Similar effects are seen in people with mental health conditions, notes Ogden.
“People with depression will often report that during periods of depression, the days drag by. This is reflected in our lockdown experience: Being socially unfulfilled (which is associated with depression) is associated with a slowing of time,” she said.
However, Shadlen points out that the association with pleasant and unpleasant experiences doesn’t always correlate with fast and slow passages of time, respectively.
“I used to work with patients in the hospital. When I was busy in the emergency room, time flew by, but that doesn’t mean it was fun. I might have been dealing with some pretty horrible things,” he said.
“So, it’s not that everything you experience negatively means the time will feel slow; it’s more about the punctuation. If you’re in a zone, concentrating, there are few distracting events. To paraphrase the Mad Hatter, ‘the report started, got to the end, and stopped,’” Shadlen said.
To cope with distortion of time during the pandemic, consider the following tips.
1. Create structure
If time during the pandemic is going slowly for you, creating a routine may help.
“Normal life is highly structured for most people. This is because of the routine of going to work, social interactions, and alike. The loss of these rhythms means that we are almost ‘lost in time’ because we don’t have our usual cues to what day it is, or even what time of day it is,” Ogden said.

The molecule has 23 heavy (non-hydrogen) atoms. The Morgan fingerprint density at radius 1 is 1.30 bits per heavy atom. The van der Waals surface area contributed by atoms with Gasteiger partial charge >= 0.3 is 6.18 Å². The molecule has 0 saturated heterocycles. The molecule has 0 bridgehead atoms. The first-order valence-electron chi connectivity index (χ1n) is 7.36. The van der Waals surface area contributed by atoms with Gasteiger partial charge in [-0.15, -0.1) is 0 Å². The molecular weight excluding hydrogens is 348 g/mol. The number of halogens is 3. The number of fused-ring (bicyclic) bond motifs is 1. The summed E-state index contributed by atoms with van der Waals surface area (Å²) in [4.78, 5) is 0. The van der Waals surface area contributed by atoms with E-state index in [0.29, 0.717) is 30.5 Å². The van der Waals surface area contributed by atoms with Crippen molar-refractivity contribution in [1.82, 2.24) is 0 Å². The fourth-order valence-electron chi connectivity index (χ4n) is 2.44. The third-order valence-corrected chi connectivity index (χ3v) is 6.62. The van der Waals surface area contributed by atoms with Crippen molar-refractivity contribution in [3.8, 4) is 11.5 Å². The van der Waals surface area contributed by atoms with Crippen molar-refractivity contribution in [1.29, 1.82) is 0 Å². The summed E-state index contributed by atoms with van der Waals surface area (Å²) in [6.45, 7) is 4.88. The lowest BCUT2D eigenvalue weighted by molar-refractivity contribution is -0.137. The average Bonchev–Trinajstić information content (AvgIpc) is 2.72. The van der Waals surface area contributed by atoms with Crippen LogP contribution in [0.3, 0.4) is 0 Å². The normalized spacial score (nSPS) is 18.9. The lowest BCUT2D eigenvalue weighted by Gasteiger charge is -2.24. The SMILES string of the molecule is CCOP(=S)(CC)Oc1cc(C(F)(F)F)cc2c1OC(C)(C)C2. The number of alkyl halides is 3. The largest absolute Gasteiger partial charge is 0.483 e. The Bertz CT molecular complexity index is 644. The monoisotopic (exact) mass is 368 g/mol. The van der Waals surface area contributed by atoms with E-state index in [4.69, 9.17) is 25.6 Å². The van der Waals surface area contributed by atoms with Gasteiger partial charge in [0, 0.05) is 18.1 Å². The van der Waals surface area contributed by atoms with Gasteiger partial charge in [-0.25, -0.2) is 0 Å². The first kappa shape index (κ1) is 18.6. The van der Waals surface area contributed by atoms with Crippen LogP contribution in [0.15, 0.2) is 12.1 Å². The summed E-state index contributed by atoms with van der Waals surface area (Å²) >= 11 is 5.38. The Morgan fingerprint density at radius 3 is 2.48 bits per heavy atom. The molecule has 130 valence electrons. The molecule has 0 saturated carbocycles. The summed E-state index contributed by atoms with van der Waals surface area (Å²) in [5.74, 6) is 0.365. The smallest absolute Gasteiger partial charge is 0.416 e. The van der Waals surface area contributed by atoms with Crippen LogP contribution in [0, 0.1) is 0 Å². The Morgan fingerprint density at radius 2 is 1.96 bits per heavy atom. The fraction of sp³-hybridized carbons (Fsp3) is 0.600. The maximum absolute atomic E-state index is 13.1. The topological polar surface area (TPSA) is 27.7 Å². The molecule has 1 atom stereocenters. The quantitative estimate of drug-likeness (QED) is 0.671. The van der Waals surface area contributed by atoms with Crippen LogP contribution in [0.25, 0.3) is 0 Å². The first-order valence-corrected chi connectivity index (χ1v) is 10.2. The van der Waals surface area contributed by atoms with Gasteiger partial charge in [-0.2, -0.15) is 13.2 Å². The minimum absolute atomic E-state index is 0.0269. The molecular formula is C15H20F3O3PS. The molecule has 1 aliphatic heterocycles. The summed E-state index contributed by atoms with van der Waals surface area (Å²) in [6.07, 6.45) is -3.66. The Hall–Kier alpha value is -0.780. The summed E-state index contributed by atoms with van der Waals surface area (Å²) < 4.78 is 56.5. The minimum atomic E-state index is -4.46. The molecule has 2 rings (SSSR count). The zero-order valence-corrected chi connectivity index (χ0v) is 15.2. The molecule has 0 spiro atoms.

For example, you may find no clear distinction between Monday and Friday if you’re at home for homeschooling, work, or no longer able to participate in daily activities outside the home.
“We therefore need to create new structures in our lives to help us to regain control of time,” Ogden said.
Setting consistent hours for work during the day, as well as times to wake up, go to bed, eat meals, and exercise, can establish structure to your day.
2. Connect with others
Research shows that during times of stress, people need to engage with people they love to spend time with.
“This helps us to feel like periods of stress are passing more quickly than normal,” Ogden said.
With physical distancing measures in place, finding new forms of social interaction, such as video chats, walks with friends, and creating “social bubbles,” can help accelerate the passage of time.
3. Stay the right amount of busy
Finding a good balance between stress and boredom can help make time pass.
“My research shows that time is more likely to pass quickly if you are busy and have a lower level of stress. So, we need to keep ourselves active enough that we aren’t bored, but not so busy that we become burdened with stress,” Ogden said.
Practicing techniques that help reduce stress, such as mindfulness and exercise, can help create balance.
4. Allow yourself to feel
During these times, Shadlen says it’s understandable to experience negative feelings and psychological distress.
“This is a time that we are not prepared for. If you are bothered and frustrated, there are probably good reasons why. Many are experiencing a high level of psychological stress right now. People should feel licensed to feel uncomfortable,” he said.
However, if your level of mental distress is affecting your ability to function, he says reach out to your doctor or a mental health professional.